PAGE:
The Christian attitude toward death, based on hope and confidence in Christ's victory over death, was one of the most important ways Christianity differed from the ancient culture into which it was born. As Christianity became inculturated in the Middle Ages, Christian rites surrounding death and burial were among the most important ways that an entire culture, however imperfectly, took on the impress of the Christian faith. Despite the ambivalent and even bleak regard of death in modern...
Christian rituals related to death did not begin at the funeral service. Dying itself was surrounded by many Christian rites. During the Reformation, Protestants' sharp attacks on the medieval beliefs in purgatory and intercession for the deceased eventually shifted attention in the modern world away from a preoccupation with death to a widespread ignoring of the reality of death.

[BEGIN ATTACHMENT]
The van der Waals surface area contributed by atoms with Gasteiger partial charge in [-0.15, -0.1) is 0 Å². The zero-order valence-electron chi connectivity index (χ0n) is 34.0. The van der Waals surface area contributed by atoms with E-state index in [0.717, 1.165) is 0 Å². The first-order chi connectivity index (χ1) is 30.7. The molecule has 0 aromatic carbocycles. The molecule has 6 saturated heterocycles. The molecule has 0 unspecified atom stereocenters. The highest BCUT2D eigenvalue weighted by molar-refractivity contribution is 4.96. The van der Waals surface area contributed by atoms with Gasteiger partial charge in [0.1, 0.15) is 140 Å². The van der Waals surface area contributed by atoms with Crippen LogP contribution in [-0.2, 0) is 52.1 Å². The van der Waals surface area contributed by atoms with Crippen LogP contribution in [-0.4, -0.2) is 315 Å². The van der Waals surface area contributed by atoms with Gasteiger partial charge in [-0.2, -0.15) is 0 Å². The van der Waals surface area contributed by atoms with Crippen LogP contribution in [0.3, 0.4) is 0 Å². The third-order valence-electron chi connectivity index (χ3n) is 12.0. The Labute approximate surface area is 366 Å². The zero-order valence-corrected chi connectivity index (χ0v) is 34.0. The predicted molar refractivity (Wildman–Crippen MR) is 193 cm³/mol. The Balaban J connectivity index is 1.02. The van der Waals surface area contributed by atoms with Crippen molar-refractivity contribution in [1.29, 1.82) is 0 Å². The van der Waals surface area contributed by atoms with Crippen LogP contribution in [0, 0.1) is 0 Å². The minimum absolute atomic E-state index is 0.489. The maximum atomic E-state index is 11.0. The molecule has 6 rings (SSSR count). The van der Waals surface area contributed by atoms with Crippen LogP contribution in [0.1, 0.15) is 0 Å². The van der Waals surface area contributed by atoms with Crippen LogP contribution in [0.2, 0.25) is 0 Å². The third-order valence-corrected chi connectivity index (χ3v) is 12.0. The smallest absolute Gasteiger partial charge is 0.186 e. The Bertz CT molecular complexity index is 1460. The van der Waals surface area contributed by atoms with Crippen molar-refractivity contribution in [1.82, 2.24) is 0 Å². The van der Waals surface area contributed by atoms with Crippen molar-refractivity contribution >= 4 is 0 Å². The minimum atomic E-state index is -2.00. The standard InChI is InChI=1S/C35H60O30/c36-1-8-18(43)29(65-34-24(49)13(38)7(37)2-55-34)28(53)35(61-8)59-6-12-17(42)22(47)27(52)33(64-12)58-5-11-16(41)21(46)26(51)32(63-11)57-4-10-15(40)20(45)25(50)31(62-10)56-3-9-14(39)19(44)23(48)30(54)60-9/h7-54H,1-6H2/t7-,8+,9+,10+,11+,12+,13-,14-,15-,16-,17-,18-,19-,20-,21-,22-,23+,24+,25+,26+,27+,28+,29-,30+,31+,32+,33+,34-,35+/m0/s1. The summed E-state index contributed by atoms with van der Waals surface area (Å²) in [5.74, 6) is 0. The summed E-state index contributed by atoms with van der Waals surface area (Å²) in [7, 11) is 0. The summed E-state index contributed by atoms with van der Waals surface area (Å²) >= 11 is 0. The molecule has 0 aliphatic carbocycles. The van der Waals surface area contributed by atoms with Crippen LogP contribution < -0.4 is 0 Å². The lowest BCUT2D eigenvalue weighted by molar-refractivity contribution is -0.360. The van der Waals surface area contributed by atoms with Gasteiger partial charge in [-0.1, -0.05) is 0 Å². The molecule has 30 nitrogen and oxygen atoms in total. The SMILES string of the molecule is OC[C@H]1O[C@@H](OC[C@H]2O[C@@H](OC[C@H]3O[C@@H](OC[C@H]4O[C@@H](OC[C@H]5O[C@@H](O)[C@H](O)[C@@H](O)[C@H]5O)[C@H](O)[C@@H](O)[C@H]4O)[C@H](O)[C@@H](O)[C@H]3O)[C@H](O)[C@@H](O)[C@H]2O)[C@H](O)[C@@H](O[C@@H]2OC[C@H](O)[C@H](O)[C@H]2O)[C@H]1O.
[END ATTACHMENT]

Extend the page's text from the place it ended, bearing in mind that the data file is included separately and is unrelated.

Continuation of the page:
The Christian funeral must find ways to affirm Christian belief in Christ's victory over death, commend the deceased to God's mercy, and comfort the survivors.
The following funeral liturgy is designed as a service of witness to the resurrection of Jesus Christ. Like every service of Christian worship, it is rooted in the paschal mystery, the death and resurrection, of Christ.
The following is an outline for an informal funeral service that reflects the themes described in the articles above.
Since the liturgical celebrations of the funeral bring together family and friends who are experiencing deep grief, the ritual itself should minister to these people. Therefore, the ritual should be attentive to all the senses; be marked by beauty, dignity, and reverence; and with simplicity invite the participation of the assembly.